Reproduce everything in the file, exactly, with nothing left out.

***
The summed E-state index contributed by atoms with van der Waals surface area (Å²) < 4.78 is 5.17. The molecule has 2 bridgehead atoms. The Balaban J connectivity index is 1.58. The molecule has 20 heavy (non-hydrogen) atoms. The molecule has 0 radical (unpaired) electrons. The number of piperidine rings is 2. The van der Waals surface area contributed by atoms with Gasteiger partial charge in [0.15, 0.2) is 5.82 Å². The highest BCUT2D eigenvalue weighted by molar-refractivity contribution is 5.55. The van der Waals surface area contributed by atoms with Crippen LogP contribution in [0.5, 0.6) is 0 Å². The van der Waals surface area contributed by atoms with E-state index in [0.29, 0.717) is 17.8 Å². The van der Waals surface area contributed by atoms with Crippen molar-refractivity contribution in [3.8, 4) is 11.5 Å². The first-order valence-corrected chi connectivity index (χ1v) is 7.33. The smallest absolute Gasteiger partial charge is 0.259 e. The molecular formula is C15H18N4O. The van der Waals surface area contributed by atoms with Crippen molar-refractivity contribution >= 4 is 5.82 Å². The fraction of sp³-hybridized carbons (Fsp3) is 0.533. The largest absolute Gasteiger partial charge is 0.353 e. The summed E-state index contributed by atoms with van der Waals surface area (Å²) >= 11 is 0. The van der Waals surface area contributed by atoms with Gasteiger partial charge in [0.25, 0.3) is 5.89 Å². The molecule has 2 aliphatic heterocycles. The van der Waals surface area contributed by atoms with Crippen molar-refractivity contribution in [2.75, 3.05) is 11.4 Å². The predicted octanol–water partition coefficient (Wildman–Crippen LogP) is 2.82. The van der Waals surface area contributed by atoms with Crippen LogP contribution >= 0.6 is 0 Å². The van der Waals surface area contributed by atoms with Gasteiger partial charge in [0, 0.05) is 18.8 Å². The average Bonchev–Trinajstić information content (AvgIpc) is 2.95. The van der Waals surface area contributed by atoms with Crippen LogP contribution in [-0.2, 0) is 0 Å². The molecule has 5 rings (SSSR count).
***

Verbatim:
The summed E-state index contributed by atoms with van der Waals surface area (Å²) < 4.78 is 5.17. The molecule has 2 bridgehead atoms. The Balaban J connectivity index is 1.58. The molecule has 20 heavy (non-hydrogen) atoms. The molecule has 0 radical (unpaired) electrons. The number of piperidine rings is 2. The van der Waals surface area contributed by atoms with Gasteiger partial charge in [0.15, 0.2) is 5.82 Å². The highest BCUT2D eigenvalue weighted by molar-refractivity contribution is 5.55. The van der Waals surface area contributed by atoms with Crippen LogP contribution in [0.5, 0.6) is 0 Å². The van der Waals surface area contributed by atoms with E-state index in [0.29, 0.717) is 17.8 Å². The van der Waals surface area contributed by atoms with Crippen molar-refractivity contribution in [3.8, 4) is 11.5 Å². The first-order valence-corrected chi connectivity index (χ1v) is 7.33. The smallest absolute Gasteiger partial charge is 0.259 e. The molecular formula is C15H18N4O. The van der Waals surface area contributed by atoms with Crippen molar-refractivity contribution >= 4 is 5.82 Å². The fraction of sp³-hybridized carbons (Fsp3) is 0.533. The largest absolute Gasteiger partial charge is 0.353 e. The summed E-state index contributed by atoms with van der Waals surface area (Å²) >= 11 is 0. The van der Waals surface area contributed by atoms with Gasteiger partial charge in [0.25, 0.3) is 5.89 Å². The molecule has 2 aliphatic heterocycles. The van der Waals surface area contributed by atoms with Crippen molar-refractivity contribution in [2.75, 3.05) is 11.4 Å². The predicted octanol–water partition coefficient (Wildman–Crippen LogP) is 2.82. The van der Waals surface area contributed by atoms with Crippen LogP contribution >= 0.6 is 0 Å². The van der Waals surface area contributed by atoms with Gasteiger partial charge in [0, 0.05) is 18.8 Å². The average Bonchev–Trinajstić information content (AvgIpc) is 2.95. The van der Waals surface area contributed by atoms with Crippen LogP contribution in [-0.2, 0) is 0 Å². The molecule has 5 rings (SSSR count).